Common Grounds

The Evangelical Pope | Family? That's What Matters Most!

May 03, 2021

Living Words from John Paul II

Edited by Abraham A. van Kempen


Published Sunday, May 2, 2021

The Evangelical Pope | Family? That's What Matters Most!

Each week we let Saint Pope John Paul II share meaningful signposts to spark socio-economic resolves through justice and righteousness combined with mercy and compassion; in short, love


                 … I have kept my Father's commands and remain in his love (John 15: 10).


What are these commandments?


First, the commandment of charity: Jesus wants His followers to keep this commandment by loving one another as He loves them. He wants them to remain closely united to one another and his Father in this way.


Even now, Christ calls us to imitate Him, to open up to others and to give away to others, and thus to know the happiness of compelling generosity. He reveals to us the admirable mystery of the Trinity and the infinite love between the divine persons. He invites us to love in the same way, forget ourselves for the other, and not keep the life that God has given us for ourselves, but to give it to the Lord by sharing its many gifts with our neighbor.
The first environment in which one shares in God's love is the family in which one is born and how one lives together and for one another. It is the first environment in which humankind, created in God's image, can experience his likeness with his Creator.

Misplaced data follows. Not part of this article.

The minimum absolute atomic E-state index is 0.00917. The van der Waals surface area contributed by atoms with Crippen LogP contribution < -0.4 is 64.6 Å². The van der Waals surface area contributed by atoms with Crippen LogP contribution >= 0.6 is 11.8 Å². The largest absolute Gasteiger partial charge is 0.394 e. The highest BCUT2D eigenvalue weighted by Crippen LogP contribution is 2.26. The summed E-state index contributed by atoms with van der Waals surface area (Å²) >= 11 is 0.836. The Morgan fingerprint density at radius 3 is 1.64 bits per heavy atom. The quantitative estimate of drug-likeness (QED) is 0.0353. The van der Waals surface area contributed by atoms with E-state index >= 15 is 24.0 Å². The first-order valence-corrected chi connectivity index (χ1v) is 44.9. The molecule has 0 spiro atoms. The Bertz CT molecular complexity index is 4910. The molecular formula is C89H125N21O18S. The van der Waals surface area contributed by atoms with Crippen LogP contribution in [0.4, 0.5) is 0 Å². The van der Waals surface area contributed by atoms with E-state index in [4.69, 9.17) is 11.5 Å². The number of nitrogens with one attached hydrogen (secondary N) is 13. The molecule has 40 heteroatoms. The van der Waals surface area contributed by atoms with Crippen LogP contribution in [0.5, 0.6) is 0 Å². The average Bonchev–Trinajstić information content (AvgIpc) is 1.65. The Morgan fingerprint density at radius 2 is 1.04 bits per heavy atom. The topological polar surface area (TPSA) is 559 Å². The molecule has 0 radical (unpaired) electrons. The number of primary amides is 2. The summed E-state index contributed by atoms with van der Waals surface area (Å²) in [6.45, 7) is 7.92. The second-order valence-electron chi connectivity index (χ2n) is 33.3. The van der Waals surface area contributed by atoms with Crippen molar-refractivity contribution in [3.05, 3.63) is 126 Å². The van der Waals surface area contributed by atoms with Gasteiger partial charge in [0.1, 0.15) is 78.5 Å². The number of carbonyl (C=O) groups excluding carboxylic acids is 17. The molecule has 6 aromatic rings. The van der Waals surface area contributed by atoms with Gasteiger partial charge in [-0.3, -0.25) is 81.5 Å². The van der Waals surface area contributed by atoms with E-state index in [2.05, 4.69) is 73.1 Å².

In our times, the family faces much contradiction. Some discredit the family because they believe it restricts freedom. But many appreciate the family. They spontaneously recognize that it is indeed a source of happiness. The opinion polls show this.
Indeed, all families have their limitations and fall short of their high calling. Yet, we know that wounds are carried by those who miss what the family naturally contributes to their human development. The Church is so aware that she does not cease to proclaim the importance of building a solid family, the indissolubility of the marriage bond, and the supreme love expressed in it in body and soul. We have praised the greatness of marriage and responsible parenting and have spelled out the requirements for sound family ethics in line with our tradition.
Let me say in all simplicity to the families in the Netherlands how vital your task is.
               Man's calling is to love and be loved. To better understand this calling, we must return again and again to the word of Christ and of the apostles, who reveal to us the inexhaustible source of love, which is the very life of God.
               To love and to be loved is first discovered in the bosom of a close-knit family. People are welcomed with open arms and do not need to justify their presence, gradually developing one's personality.
               In it, one also discovers that one is not the center of the world. One honors the otherness of knowing others, which is a mutual enrichment.
               One learns to be loved, to love others and oneself.
               In it, one also gains the experience of trial, conflict, and suffering.
The family is an environment in which love can go so far as to "give one's life" out of love, according to the word of Jesus. One can help the other when he [or she] is going through a crisis; heal wounds; discover through good relationships with others what joy gives self-control; and what happiness brings true reconciliation.
Excerpted from (translated from Dutch):
Pastoral Visit to The Netherlands, Holy Mass In Maastricht, Homily Of John Paul II, Tuesday, May 14, 1985.




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